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Cheers to the New Year and Getting "Two Steps Ahead" by Making a Digital Resolution

As the clock strikes midnight on December 31, resolve to protect your digital life with technology that is simple to use and long-lasting.

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Washington, D.C., Dec. 17, 2014 – As 2014 comes to a close, millions of Americans will toast to the New Year and reflect on lifestyle changes to ensure better health, improved finances and leading a happier, more fulfilling life. With the Internet as the hub of many daily activities, it is important to evaluate the safety and security of your “digital life” as it relates to social media, retail, banking and healthcare. Making a New Year’s resolution to set up Two-Step Authentication ‒ also known as “two-step verification” or “multi-factor authentication” ‒ is the one security and protective measure everyone can take to live a safer more secure life online in 2015.

Cybercriminals are crafty; they use many creative methods to gain access to accounts such as phishing attacks that try to lure people to reveal usernames, passwords and other personal information. They know many people still use weak passwords, such as “password123” and “1234567,” which remain the most popular passwords in 2014. To thwart cybercriminals, anyone who is active online should make a New Year’s resolution to take steps to make their accounts more secure, including turning on Two-Step Authentication.

Last year, only 8 percent of Americans stuck to their New Year’s resolutions1.  “Many well-intentioned resolutions require ongoing commitment and a lot of work. When you resolve to protect your digital life, just a few minutes can have a tremendous impact ‒ making your accounts more secure and protecting email, financial and social media sites,” said Michael Kaiser, executive director of the National Cyber Security Alliance (NCSA). “It starts by implementing a free service, widely available on most leading Internet sites: Two-Step Authentication. It’s based on a simple concept that incorporates another identification factor ‒ for example, a one-time code texted to your phone ‒ to ensure it is really you accessing an account not an imposter,” Kaiser continued. “Activating this technology gives peace of mind about the safety of your online identity and sensitive personal data.” 

The National Cyber Security Alliance also recommends additional ways to make your digital life safer and more secure in 2015 (http://stopthinkconnect.org/tips-and-advice/overview):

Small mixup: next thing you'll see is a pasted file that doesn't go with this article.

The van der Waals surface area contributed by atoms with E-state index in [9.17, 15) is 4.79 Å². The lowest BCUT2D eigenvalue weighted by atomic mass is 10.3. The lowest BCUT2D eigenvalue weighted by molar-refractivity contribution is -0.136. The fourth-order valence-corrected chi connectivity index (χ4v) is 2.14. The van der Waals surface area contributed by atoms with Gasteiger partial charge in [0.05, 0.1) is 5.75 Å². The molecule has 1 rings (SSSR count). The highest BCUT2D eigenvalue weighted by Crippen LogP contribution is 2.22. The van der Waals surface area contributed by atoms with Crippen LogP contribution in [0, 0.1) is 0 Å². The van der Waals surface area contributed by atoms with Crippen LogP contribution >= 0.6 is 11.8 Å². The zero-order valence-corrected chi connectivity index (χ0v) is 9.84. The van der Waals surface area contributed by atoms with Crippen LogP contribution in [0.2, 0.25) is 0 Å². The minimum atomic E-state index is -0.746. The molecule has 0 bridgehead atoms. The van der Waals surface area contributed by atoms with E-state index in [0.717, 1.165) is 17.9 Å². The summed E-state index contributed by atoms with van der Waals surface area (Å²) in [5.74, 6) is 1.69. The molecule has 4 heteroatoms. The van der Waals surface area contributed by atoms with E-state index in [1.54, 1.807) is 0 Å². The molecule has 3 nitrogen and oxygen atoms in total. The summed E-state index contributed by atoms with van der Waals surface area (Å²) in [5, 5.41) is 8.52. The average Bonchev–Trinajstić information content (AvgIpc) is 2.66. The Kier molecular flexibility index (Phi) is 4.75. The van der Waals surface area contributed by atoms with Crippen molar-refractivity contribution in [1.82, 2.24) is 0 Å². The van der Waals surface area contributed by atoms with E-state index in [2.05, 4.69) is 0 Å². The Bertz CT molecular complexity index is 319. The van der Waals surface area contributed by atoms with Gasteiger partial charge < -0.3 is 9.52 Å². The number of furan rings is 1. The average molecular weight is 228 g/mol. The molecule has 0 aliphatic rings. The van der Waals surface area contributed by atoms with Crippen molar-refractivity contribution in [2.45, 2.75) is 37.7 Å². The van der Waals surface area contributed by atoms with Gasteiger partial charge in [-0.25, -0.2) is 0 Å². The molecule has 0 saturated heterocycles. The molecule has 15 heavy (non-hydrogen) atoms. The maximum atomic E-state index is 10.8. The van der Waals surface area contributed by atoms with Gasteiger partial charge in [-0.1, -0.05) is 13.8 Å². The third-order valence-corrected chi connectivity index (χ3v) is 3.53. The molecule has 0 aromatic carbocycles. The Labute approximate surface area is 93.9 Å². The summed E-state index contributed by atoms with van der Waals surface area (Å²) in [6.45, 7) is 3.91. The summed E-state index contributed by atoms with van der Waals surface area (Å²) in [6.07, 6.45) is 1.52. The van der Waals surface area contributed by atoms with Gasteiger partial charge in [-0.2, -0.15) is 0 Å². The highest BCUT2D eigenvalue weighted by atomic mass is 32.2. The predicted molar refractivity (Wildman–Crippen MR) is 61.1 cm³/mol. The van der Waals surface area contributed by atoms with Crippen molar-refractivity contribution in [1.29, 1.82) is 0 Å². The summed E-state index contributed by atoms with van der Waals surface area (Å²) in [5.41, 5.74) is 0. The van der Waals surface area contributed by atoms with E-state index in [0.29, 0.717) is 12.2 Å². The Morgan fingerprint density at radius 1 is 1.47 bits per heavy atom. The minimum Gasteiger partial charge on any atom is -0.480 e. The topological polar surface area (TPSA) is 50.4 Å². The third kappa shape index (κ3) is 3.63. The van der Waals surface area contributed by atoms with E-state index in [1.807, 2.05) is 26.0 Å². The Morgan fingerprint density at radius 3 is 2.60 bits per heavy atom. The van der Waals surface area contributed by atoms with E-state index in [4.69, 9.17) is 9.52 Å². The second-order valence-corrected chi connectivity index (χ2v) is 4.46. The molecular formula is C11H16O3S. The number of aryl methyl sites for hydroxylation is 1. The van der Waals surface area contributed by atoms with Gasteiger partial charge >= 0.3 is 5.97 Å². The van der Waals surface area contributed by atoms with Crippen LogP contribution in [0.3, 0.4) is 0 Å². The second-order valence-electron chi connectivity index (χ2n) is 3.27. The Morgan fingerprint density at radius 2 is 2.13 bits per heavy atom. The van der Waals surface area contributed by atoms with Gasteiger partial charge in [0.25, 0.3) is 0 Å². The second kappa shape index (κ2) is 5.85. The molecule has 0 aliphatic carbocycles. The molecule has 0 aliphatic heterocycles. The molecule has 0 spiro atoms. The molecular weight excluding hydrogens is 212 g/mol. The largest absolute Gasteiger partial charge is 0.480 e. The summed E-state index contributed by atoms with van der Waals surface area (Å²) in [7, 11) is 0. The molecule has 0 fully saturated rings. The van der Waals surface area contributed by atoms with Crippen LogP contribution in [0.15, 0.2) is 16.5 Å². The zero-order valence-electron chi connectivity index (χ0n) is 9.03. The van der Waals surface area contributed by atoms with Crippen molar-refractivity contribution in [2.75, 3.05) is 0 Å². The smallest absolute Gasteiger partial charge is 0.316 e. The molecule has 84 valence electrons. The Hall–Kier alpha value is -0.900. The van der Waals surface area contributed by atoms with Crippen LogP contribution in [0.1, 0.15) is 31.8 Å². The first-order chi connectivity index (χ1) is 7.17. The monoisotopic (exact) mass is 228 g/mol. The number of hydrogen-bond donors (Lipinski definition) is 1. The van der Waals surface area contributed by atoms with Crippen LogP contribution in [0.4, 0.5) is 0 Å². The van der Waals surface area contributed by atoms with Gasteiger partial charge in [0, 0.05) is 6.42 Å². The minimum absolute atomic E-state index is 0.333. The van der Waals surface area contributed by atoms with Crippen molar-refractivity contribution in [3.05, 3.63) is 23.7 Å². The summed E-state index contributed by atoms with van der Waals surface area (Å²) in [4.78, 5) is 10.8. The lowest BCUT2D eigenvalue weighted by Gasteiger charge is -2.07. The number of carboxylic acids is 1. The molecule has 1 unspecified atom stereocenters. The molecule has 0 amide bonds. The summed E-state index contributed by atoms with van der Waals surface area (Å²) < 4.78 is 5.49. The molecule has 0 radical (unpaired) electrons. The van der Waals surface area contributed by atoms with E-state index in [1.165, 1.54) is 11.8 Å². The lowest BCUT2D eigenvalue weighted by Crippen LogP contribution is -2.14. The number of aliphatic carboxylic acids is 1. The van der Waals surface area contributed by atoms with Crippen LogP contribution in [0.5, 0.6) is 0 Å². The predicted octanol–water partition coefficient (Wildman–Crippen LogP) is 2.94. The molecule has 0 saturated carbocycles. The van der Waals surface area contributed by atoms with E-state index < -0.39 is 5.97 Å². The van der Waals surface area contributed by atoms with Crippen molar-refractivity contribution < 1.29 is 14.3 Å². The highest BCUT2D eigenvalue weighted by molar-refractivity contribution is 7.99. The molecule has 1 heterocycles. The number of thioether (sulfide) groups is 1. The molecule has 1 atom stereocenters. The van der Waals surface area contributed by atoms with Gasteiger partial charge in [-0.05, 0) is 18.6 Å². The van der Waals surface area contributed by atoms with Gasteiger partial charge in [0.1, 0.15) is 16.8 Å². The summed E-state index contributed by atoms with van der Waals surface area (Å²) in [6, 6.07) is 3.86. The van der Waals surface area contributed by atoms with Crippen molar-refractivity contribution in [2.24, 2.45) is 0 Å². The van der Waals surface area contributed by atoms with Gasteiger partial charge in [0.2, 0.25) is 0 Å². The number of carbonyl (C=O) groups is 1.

• Keep a clean machine: Keep software up-to-date on all Internet-connected devices to reduce risk of infection and malware.
  • Use a better password: Improve your defenses on accounts by making passwords that you can remember, are hard to guess, preferably use numbers, capital and lowercase letters and symbols and are different for all accounts.
  • Passcode protect:  Every device ‒ laptop, tablet or smartphone ‒ should be protected with a passcode or password to prevent access if lost or stolen.

“As you juggle work and home life, time is always tight. You may not pay as close attention to your email inbox, posts on social networks or even texts on your phone. These are all ways the cybercriminals might be trying to have you click on things you shouldn’t. Be extremely suspicious of communications that call for immediate action to an account or warn that something bad will happen if immediate action is not taken. Always STOP. THINK. CONNECT. by taking security precautions and having Two-Step Authentication in place. Basically, you should be very aware of your online actions and their consequences before connecting and enjoying the Internet with greater confidence,” continued Kaiser.

Two-Step Authentication can be implemented in different ways. The end result is the same: the process allows only authorized individuals to gain access to an account. Here is how it works:

  • When one logs in to an account, he/she is asked for “something you know”, like a user name, password, code or PIN.
  • Then, one is asked for “something you have”, such as a phone number, fob, token or chip.
  • A one-time-use code is then sent via phone call, text message or mobile app.
  • Once the code is received, it is simply entered and access to the account is granted.

Other examples of two-factor authentication that are easily set up are adding a passcode or finger swipe on your mobile device. 

Visit http://stopthinkconnect.org/2stepsahead to view an entertaining and educational video, which demonstrates the process in less than a minute.

For a complete list of email providers, social networks, other services and additional resources utilizing Two-Step Authentication, visit http://stopthinkconnect.org/2stepsahead/resources.

About The National Cyber Security Alliance
The National Cyber Security Alliance (NCSA) is the nation's leading nonprofit public-private partnership promoting the safe and secure use of the Internet. Working with the Department of Homeland Security (DHS), private sector sponsors and non-profit collaborators to promote cybersecurity awareness, NCSA board members include representatives from ADP, AT&T, Bank of America, Comcast Corporation, EMC Corporation, ESET, Facebook, Google, Intel, McAfee, Microsoft, Raytheon, Symantec, Verizon and Visa. Through collaboration with the government, corporate, non-profit and academic sectors, NCSA’s mission is to educate and empower a digital citizenry to use the Internet securely and safely, protect themselves and the technology they use and protect the digital assets we all share. For more information on NCSA please visit: http://www.staysafeonline.org/about-us/overview/

1Statistic Brain, Percentages/Numbers/Financials/Rankings, January 1, 2014




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Jessica Beffa
Thatcher+Co.
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